- Controversial pseudo-memoirist James Frey will appear on Larry King Live tonight, presumably to defend his good name against charges that he... ah, hell, like you haven't read all about it by now. I'm hoping he gives Larry a rambling, incoherent, deliriously Brando-esque interview. (Via BookSlut.)
- Slate's Meghan O'Rourke takes a look at the poetry of Patti Smith, who performed one of her poems on our third Bookcast. O'Rourke's assessment: "[I]t is a welcome surprise to discover that Smith's book is distinguished by its good writing."
- NPR's website has an essay by Homer Hickam, author of the memoir Rocket Boys (made into the film October Sky, starring a pre-Brokeback Jake Gyllenhaal), in which Hickam memorializes the West Virginia miners who died tragically last week, and writes about the hard life of a miner.
- The second installment of Art Spiegelman's newest work-in-progress, an autobiographical piece, has been published in the Virginia Quarterly (an excerpt of the first part can be read online, but the second one can only be found in the print edition for now). Levi Asher of LitKicks notes that it's "off to a great start." (Via Bookslut.)
- Variety reports that director Sam Raimi's next project, after he finishes Spider-Man 3, is a film adaptation of Carnegie Medal winner Terry Pratchett's The Wee Free Men. Pratchett, who is best known worldwide for his hugely popular Discworld series, may see his name on the big screen quite a bit in the near future, if the eagerly anticipated Terry Gilliam film of Good Omens (co-written with Neil Gaiman) finally gets off the ground.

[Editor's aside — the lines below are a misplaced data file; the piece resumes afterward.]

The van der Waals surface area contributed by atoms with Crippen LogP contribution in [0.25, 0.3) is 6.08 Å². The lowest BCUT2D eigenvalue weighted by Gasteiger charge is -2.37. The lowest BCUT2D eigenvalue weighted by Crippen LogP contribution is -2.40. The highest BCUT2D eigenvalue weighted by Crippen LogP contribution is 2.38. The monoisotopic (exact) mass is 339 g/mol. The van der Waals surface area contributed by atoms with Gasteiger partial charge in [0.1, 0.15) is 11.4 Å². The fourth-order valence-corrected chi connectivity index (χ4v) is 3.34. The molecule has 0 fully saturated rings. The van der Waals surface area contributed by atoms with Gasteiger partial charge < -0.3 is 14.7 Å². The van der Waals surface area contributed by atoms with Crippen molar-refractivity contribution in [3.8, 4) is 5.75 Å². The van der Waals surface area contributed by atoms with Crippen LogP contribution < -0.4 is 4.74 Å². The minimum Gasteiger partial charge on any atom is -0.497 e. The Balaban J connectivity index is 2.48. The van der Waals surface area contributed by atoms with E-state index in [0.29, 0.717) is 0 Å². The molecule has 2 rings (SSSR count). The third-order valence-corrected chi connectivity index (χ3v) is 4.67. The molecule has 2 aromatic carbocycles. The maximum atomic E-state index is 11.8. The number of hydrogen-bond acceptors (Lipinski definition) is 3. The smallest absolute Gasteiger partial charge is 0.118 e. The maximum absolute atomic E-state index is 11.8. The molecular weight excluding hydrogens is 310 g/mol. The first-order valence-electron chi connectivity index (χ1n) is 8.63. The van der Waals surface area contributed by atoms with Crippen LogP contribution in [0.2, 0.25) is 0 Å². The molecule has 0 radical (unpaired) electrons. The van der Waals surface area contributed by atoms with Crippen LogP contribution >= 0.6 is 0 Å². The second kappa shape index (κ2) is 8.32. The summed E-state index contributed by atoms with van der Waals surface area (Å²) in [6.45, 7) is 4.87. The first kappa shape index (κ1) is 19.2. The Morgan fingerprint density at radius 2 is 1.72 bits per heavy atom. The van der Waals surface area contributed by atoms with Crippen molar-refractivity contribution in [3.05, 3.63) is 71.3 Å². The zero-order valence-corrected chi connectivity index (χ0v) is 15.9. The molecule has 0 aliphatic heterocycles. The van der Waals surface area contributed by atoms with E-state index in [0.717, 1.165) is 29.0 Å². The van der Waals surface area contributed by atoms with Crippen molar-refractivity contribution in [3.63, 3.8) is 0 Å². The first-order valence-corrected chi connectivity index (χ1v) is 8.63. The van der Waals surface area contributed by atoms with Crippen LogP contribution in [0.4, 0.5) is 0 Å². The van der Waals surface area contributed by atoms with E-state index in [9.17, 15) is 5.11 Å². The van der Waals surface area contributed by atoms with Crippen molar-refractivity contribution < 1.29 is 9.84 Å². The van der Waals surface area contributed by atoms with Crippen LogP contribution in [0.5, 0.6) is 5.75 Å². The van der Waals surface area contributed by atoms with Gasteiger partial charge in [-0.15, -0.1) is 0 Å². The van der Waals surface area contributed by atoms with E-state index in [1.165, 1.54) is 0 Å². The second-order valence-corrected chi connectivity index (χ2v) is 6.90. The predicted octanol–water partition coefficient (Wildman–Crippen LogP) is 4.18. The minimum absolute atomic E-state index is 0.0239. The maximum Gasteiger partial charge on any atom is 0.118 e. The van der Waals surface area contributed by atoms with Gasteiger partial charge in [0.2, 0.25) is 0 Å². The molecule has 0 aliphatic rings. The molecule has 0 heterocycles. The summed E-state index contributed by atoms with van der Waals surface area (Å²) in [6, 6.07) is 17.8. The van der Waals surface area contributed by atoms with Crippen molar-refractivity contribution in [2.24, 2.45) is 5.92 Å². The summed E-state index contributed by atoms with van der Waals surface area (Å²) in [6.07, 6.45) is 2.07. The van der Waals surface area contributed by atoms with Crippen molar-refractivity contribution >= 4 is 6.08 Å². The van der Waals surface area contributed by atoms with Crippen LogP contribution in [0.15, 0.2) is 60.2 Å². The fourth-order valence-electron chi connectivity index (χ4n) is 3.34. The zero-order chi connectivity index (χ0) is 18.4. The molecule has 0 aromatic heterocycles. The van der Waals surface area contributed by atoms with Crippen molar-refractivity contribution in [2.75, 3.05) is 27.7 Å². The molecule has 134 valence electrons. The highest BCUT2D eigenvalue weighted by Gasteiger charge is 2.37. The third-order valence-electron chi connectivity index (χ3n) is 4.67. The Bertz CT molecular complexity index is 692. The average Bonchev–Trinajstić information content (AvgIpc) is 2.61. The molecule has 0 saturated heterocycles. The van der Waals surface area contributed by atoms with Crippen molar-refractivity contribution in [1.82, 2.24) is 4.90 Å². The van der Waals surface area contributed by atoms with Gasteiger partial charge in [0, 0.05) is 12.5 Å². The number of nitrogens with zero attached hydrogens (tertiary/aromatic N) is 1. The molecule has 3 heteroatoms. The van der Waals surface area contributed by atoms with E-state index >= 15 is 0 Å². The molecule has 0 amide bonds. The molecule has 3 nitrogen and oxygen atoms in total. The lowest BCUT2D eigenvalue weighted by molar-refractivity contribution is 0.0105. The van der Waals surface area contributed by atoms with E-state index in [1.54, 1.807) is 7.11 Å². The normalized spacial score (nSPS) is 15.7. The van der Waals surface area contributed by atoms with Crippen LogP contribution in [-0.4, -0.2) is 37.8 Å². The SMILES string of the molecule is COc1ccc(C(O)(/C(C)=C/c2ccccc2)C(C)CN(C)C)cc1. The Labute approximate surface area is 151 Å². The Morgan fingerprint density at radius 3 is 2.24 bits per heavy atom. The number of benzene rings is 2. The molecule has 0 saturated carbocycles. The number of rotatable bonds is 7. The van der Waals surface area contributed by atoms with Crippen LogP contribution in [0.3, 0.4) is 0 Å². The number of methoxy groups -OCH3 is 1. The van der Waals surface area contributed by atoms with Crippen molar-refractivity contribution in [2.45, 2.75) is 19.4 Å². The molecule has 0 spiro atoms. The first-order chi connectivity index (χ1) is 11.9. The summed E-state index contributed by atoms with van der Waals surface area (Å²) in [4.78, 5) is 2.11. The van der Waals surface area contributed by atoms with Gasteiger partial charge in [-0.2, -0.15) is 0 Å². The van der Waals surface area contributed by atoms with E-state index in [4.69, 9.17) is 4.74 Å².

- This one from our Department of Shameless Self-Promotion: Powells.com's own Darin Sennett is quoted in this piece about buying college textbooks online. Here's Darin on the benefits of Internet shopping: "Cheaper prices, better selection and you can order them at night in your underwear." (As to the rumor that Darin himself was in his underwear during the interview... we have no comment.)
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Brockman is the head writer for the daily Book News posts on the Powells.com blog. In his free time he's hard at work on his fictional memoir, which changes titles daily.
The views and commentary posted by Brockman are entirely his own, and are not representative of the whole of Powell's Books, its employees, or any sane human being.
Books mentioned in this post